When it comes to luck, I don’t have much of it. I know this because of rigorous, completely scientific tests I’ve conducted that involve buying lottery tickets and then not winning. However, my wife has told me on numerous occasions that I’m lucky she’s married to me, and she’s right. But then again, I didn’t buy her for three dollars at a convenience store.
Anyway, this all started a couple of weeks ago when I went to a heavy metal concert. One of our merry band of metalgoers was a high stakes blackjack dealer for a casino that was right down the street from the venue. He suggested that we go to the casino for a little bit after the concert, but he insisted that we absolutely had to try this restaurant/deli/converted closet that made really good corn beef sandwiches. I’m not one for corn beef, largely because combining corn with anything other than a dumpster is a waste of time. But my friends thought this was a great idea, so off we went to the deli.
As they waited for their sandwiches to be made, I stared aimlessly around the deli since I didn’t order anything. The deli consisted of two employees, random food items, and a cop sitting on a stool, apparently keeping an eye out for the raging epidemic of corn beef thieves.
After a few minutes, my friends received their sandwiches, noting how delicious they were. Because I never succumb to peer pressure, I ordered a corn beef and pastrami sandwich. It came halved in a bag, so I started gorging myself on the first half, slowly changing my opinion of corn beef.
At this point, it was close to midnight, and there was still a half hour drive back to the apartment complex, which would put me home at 2:00am if I was lucky. So, I suggested that we all walk while I ate. They agreed, and I made sure to grasp the sandwich with the accompanying paper so as not to pollute the sandwich with whatever foul germs I’d picked up at the concert venue. As I’m a germaphobe, which is a Latin word that means “he who lacks manliness,” this was the only logical course of action.
When we arrived at the casino, I had to present my ID to prove I was legally allowed to lose my money there. This proved difficult as I was holding the first half of my sandwich and was reluctant to put it down. To retrieve my driver’s license, I needed two hands as it was in a flap, snugly stuffed between clear plastic and leather. The only place to put it was on the podium behind which the greeter was standing. Since she didn’t have a look that said, “Please put your half-eaten sandwich on my podium,” I had a dilemma. How could I continue eating my delectable corn beef sandwich and get my ID?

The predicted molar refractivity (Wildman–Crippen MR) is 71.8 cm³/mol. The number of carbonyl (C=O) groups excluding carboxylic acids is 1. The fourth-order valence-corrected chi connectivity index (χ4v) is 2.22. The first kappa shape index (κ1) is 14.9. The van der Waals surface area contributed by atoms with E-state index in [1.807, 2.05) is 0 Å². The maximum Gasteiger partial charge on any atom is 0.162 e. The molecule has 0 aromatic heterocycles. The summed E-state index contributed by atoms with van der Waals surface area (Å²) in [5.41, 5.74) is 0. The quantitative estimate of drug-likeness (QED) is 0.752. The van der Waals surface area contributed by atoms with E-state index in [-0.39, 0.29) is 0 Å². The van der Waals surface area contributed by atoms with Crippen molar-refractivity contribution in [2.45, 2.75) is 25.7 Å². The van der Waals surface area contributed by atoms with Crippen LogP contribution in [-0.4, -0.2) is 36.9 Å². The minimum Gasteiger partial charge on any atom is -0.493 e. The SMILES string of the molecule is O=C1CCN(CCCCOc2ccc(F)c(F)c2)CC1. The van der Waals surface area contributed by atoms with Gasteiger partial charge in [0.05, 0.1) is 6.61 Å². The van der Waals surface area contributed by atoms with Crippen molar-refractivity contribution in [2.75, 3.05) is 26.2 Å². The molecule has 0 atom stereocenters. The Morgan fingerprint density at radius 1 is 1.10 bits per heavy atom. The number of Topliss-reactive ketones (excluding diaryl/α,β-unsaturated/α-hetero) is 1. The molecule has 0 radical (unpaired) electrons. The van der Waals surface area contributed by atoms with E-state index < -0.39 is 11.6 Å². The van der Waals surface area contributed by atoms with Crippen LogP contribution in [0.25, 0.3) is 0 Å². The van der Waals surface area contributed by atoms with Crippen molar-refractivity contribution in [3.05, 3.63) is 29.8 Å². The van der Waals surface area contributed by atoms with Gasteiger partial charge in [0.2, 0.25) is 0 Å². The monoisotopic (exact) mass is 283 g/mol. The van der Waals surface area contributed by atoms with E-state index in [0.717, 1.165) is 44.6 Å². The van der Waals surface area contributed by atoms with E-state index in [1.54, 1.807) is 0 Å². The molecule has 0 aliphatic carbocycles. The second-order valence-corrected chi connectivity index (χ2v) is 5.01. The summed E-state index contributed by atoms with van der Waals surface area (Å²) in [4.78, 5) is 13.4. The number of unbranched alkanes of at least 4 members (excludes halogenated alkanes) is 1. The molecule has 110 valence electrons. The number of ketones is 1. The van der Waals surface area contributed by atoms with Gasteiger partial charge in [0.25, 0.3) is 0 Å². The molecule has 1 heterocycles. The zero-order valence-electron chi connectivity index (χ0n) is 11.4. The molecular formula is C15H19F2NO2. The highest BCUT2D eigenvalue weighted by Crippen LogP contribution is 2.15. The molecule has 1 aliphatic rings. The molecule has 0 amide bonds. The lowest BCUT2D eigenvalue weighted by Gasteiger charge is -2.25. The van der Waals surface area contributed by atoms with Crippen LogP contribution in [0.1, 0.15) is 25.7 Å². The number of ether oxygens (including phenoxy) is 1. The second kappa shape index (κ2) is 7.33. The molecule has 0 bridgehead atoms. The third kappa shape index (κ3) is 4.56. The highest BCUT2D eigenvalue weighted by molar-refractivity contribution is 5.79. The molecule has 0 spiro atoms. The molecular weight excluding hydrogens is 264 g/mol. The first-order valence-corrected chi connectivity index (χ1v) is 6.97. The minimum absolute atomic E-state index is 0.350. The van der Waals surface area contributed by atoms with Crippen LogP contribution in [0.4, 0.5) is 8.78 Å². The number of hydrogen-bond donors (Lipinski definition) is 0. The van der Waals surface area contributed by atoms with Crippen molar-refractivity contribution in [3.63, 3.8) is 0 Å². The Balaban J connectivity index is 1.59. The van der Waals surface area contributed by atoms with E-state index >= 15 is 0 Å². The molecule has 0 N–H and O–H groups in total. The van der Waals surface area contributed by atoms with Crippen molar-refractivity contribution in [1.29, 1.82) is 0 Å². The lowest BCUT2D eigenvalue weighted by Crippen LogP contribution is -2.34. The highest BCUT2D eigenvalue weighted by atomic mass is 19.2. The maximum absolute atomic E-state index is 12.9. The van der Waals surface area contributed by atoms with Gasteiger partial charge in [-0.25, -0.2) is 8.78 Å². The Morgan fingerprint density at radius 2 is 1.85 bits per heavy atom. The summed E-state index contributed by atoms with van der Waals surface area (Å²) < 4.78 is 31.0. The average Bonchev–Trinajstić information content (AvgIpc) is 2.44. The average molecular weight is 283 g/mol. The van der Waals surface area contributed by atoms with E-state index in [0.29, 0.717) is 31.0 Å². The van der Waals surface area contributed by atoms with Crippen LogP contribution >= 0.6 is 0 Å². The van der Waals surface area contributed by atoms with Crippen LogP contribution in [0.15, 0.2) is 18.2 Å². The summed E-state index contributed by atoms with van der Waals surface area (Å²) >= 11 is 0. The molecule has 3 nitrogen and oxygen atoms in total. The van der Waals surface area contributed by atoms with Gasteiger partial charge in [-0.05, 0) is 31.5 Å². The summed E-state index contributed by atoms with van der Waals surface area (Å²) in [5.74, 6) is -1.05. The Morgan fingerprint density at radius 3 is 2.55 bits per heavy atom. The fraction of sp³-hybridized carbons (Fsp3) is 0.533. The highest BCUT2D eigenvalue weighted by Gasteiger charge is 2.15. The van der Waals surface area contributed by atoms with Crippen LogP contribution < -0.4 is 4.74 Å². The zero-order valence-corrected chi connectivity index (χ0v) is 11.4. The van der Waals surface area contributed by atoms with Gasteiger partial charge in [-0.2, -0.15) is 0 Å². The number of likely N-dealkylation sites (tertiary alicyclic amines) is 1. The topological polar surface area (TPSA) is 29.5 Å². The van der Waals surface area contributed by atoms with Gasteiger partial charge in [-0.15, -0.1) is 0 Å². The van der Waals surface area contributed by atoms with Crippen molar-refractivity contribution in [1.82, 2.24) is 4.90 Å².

Fortunately, there was a trash can right in front of the podium. The trash can lid was wide enough for me to set my wallet on it while I found a way to stuff the remainder of the first half of my sandwich into my mouth. After placing my wallet on the trash can lid with a level of skill and balance typically seen in Olympic gymnastics, the wallet promptly fell into the trash. I looked on in shock as my wallet quickly immersed itself in accumulated gambler filth.
Like a short, unskilled Chuck Norris, I tried to save my wallet from the garbage. In my haste, I released my grip on my sandwich, the remains of which tumbled down the side of the podium, ending up in a delicious heap on the floor. My friends displayed their sympathy for my plight by laughing hysterically and reminding repeatedly of my clumsiness. The woman at the podium had the look of someone who really didn’t want a corn beef and pastrami sandwich on the floor next to her podium.
I fished my wallet out of the trash, trying my best not to think of the variety of foul diseases that were now living on it. With some effort, I extracted my trash-infused driver’s license and presented it to the woman while simultaneously bemoaning the fact that I had wasted part of my sandwich. Fortunately, demonstrating intelligence is not a prerequisite for getting into a casino, and the woman let me in despite my display of ineptitude (I never use big words to distract people from the fact that I’ve done something stupid).
But all was not lost. I still had the second half of my corn beef and pastrami sandwich, which I consumed with great relish as I beheld all the people who felt that gambling at 12:30am on a Wednesday did not indicate a problem of any kind.
I did not gamble, as I am a pattern-seeking creature, and the wallet-sandwich fiasco seemed to be a sign of some sort. I thought it more prudent to refrain from gambling and instead adopt a sense of moral superiority.